From Law Society President Anna Fung, QC

November 28, 2007

Today in Pakistan, lawyers and judges are fighting for the rule of law, for the independence of the judiciary and, in some cases, for their lives. Under an emergency proclamation, the government has suspended the constitution, dismissed the chief justice and 40 other judges and detained more than 3,000 lawyers.

For the past three weeks, Pakistan's lawyers have been protesting these attacks on the country's legal system by dressing in their black business suits and marching to the courthouses in major cities.

Around the world, law societies and bar associations are urging their members to show their support for Pakistan's lawyers by wearing black to work on Friday, November 30. I will be wearing a black suit on Friday and I ask you to do the same.

Recently, UBC President Stephen Toope forwarded me an email from Asma Jahangir, a Pakistani lawyer and colleague of Professor Toope. She chairs Pakistan's Human Rights Commission. It brought home to me the peril that country's lawyers face in standing up for basic rights we take for granted. Here is an excerpt from Ms. Jahangir's message:

I am fortunate to be under house arrest while my colleagues are suffering.... A large number of judges of superior courts are under arrest. Thousands of lawyers are imprisoned, beaten and tortured....

Muneer A Malik, the former President of the Supreme Court Bar Association and leader of the lawyers' movement ... is being tortured and is under the custody of the military intelligence. Tariq Mahmood, former President of the Supreme Court Bar Association, was imprisoned in Adiala jail. No one was allowed to see him and it is reported that he has been shifted to an unknown place. Ali Ahmed Kurd, former Vice Chair of the Pakistan Bar Council, is in the custody of military intelligence and being kept at an undisclosed place. Mr. Aitzaz Ahsan, President of the Supreme Court Bar, is being kept in Adiayala jail in solitary confinement.

This month, the Law Society, along with the Friends of Simon Wiesenthal Center, the Vancouver Holocaust Education Society and the German Consulate, has been hosting Lawyers Without Rights -- a display that documents the fate of Jewish lawyers under the Nazis. Last week, we held a public forum in conjunction with the display. Speakers included lawyers from Israel and Germany as well as Professor Toope. There, we heard about the need to protect the rule of law, not just in countries such as Pakistan, but in Canada as well. The display is now at the University of Victoria and a public roundtable will take place there on Thursday, November 28.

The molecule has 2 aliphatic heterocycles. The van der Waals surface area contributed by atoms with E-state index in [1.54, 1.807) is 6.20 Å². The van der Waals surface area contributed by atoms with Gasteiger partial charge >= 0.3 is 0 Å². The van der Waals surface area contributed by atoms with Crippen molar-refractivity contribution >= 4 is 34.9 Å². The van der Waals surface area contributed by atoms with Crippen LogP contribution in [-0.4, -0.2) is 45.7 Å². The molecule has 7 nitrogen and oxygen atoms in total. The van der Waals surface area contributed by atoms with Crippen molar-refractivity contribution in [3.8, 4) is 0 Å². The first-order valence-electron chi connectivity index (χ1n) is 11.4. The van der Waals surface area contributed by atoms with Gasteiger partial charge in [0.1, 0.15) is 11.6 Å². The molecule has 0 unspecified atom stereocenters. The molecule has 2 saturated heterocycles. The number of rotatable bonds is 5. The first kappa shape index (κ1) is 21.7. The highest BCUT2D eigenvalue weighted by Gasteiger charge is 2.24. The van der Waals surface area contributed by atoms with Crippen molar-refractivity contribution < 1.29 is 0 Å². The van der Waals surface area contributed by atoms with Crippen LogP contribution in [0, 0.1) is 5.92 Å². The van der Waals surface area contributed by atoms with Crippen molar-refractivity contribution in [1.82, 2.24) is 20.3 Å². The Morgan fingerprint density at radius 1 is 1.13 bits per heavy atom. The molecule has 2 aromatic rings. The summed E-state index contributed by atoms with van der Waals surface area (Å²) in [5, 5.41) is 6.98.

While more than 300 people heard our message at the public forum and thousands more toured the display, I believe we must do more to show our support for an independent judicial system free from political interference. Wearing something black on Friday is the least we can do to support our legal colleagues.

Register for the Victoria roundtable

Lawyers Without Rights, a free public roundtable, will be presented this Thursday, November 29 at the University of Victoria.


Thursday, November 29, 2007
7:30 to 9 pm


University of Victoria
Student Union Building
Michele Pujol room

The Lawyers Without Rights public roundtable is presented in association with an internationally acclaimed exhibit that chronicles the fate of German Jewish lawyers before and during the Holocaust. The exhibit will open at the University of Victoria November 28 and run through to December 9.

To register for Victoria roundtable, email or call 1-800-903-5300. You can also register at the event.